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Classification according to ICD-10
R44 Other symptoms that affect sensory perception and perception
R44.0 Acoustic hallucinations
R44.1 Optical hallucinations
R44.2 Other hallucinations
R44.3 Hallucinations, unspecified
R44.8 Other and unspecified symptoms that affect sensory perception and perception
ICD-10 online (WHO version 2019)

Under hallucination (from latin alucinatio , dreaming ' ) refers to a perception without a detectable external stimulus base is present. Such perceptions can occur in any sense area. This means, for example, that physically undetectable objects are seen or voices are heard without someone speaking.

In the case of an illusion, on the other hand, a reality that is actually present is perceived as being changed: a stationary object that is actually present appears to be moving or faces appear to be recognizable in irregular patterns.


A hallucination has, by definition, a reality character for the hallucinating person or cannot be distinguished from reality.In contrast, with a pseudo-hallucination , the person realizes that it is not a real perception.

The delusional perception must be distinguished from the hallucination . In doing so, a real perception, i.e. one that can also be understood by others, is assigned a delusional meaning. An example of this would be someone who firmly believes that the accidental ringing of a church bell is a signal to his pursuers to seize him now.

Hallucinations can be caused by:

Causes of pseudohallucinations can be:

Types of hallucinations

In visual hallucinations it comes to the perception of non-existent objects. The most common are small and moving objects, the perception of which is then usually experienced with great fear. This occurs, for example, in the context of delirium. Sometimes entire scenes are experienced. Dual system experience describes a double perception in extreme opposites, such as light and dark.

In acoustic hallucinations , which are common in people suffering from schizophrenia , for example , those affected often hear voices that abuse the person, comment on what they are doing and / or give commands (imperative voices).

Olfactory (concerning the smell: phantosmia ) and gustatory hallucinations (concerning the taste) are often diagnosed in patients with delusional fear of intoxication, for example in the context of a schizophrenic psychosis.

Coenesthesia are hallucinations from the area of ​​body perception (body hallucinations). In a narrower sense they do not have the character of something made from outside, but in a broader sense they do.

Under hypnagogic hallucinations refers to optical and acoustic hallucinations half asleep fall asleep. They also occur in mentally healthy people, as hallucinations in general are to be regarded as normal in situations such as meditations . In the field of hypnosis , negative hallucinations are used when an external stimulus is no longer seen, heard or felt in a trance . “Negative” describes the fact that something is no longer perceived in a value-neutral manner.

Hallucinogens, despite their name, usually produce pseudo-hallucinations (see also model psychosis ) or illusions than real hallucinations.

Hallucinations in epilepsy

Hallucinations may occur in association with epilepsy . Depending on the type of hallucination and the experience of the hallucinator, it will be recognized as such or not. Hallucinations of music or voices, for example, can be recognized as such with a little experience based on the purity of the sound or the absence of interfering noises. Musical hallucinosis is a special form .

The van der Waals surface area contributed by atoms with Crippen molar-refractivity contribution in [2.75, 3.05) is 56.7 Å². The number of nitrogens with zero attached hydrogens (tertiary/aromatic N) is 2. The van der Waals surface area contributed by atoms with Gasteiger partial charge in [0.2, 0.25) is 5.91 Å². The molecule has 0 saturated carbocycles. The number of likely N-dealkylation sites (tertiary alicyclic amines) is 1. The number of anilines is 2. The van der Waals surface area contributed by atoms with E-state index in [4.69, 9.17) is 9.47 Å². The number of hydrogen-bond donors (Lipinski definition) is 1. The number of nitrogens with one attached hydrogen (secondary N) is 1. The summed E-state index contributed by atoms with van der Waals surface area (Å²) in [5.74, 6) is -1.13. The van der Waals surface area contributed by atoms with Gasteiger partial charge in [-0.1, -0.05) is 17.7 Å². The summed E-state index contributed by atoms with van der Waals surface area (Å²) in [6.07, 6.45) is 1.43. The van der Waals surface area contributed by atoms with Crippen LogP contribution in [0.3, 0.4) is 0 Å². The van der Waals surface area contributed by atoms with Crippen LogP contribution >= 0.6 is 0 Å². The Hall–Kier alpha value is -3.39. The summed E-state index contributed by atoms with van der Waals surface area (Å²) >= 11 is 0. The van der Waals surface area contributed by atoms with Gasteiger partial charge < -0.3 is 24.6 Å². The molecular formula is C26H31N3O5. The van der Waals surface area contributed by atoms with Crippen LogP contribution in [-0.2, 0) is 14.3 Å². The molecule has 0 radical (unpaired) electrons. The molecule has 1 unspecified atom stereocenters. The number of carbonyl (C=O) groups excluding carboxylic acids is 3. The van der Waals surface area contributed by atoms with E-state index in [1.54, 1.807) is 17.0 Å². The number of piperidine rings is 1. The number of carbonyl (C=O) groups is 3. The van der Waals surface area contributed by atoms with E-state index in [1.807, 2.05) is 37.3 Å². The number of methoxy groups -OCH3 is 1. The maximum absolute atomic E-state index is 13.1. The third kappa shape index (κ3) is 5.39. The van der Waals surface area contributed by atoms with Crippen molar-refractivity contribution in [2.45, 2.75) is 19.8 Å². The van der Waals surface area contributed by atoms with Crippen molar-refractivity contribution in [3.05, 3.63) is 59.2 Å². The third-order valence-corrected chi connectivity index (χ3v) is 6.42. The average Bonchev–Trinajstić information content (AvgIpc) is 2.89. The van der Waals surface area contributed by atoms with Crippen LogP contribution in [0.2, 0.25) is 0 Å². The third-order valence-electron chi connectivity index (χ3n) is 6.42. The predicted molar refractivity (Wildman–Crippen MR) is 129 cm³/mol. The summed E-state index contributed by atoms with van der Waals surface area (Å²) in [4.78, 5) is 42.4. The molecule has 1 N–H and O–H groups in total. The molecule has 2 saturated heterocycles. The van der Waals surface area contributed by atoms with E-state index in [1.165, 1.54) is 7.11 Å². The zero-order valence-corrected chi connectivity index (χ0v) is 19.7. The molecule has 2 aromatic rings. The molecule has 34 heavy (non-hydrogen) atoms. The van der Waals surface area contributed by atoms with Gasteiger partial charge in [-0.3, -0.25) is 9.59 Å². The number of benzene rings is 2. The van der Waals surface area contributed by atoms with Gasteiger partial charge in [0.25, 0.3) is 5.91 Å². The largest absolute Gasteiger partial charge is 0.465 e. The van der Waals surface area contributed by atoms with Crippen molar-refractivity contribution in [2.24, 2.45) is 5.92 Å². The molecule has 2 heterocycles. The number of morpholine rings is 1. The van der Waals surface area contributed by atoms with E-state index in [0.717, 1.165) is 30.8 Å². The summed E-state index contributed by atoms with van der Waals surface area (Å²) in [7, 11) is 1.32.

Hallucinations of this kind are usually particularly incisive memories of perceptions that were previously based on stimuli. These memories can also consist of stimuli to which one is frequently exposed every day. One hears z. E.g. your child strides through the hallway, although it is already fast asleep in its bed, or you can hear your cat eating or sharpening its claws, which is also sleeping. Such hallucinations can also occur in completely different environments where they should not reasonably occur, such as in the workplace. The brain supplements part of reality when certain key stimuli are present that usually occur together with the missing stimulus.

In addition to hallucinations that are based on memories, there are hallucinations of actions or processes that can result from a short-term failure of the stimulus base. These hallucinations extrapolate reality after failure of the stimulus base by “calculating” reality for a few seconds without stimulus base in its presumed course. They disappear as soon as the stimulus base is restored. In this way, the hallucinations help the person concerned to continue an activity they are currently performing - for example, walking on a sidewalk - without interruption. The fact that a hallucination was present can generally only be determined negatively afterwards - for example, if in the meantime an obstacle appeared on the sidewalk that was not perceived or perceived before the failure of the stimulus basis, but was interpreted as a disturbance variable and "calculated out" from the extrapolation of reality.

See also


Web links

Wiktionary: Hallucination  - explanations of meanings, word origins, synonyms, translations

Individual evidence

  1. ^ Jan Dirk Blom: A Dictionary of Hallucinations. Springer Science & Business Media, New York 2009, ISBN 9781441912237 , p. 161.
  2. Gerhard Schütz , Horst Freilang : Hypnolinguistics: Understanding and using the language of hypnosis. Junfermann Verlag, Paderborn 2013, ISBN 9783873879461 .
  3. Birk Engmann, Mike Reuter: Melody perception without external stimulus. Hallucination or epilepsy? A case report. In: Neurology. Vol. 28, No. 4, 2009, ISSN  0722-1541 , pp. 217-221, doi : 10.1055 / s-0038-1628605 .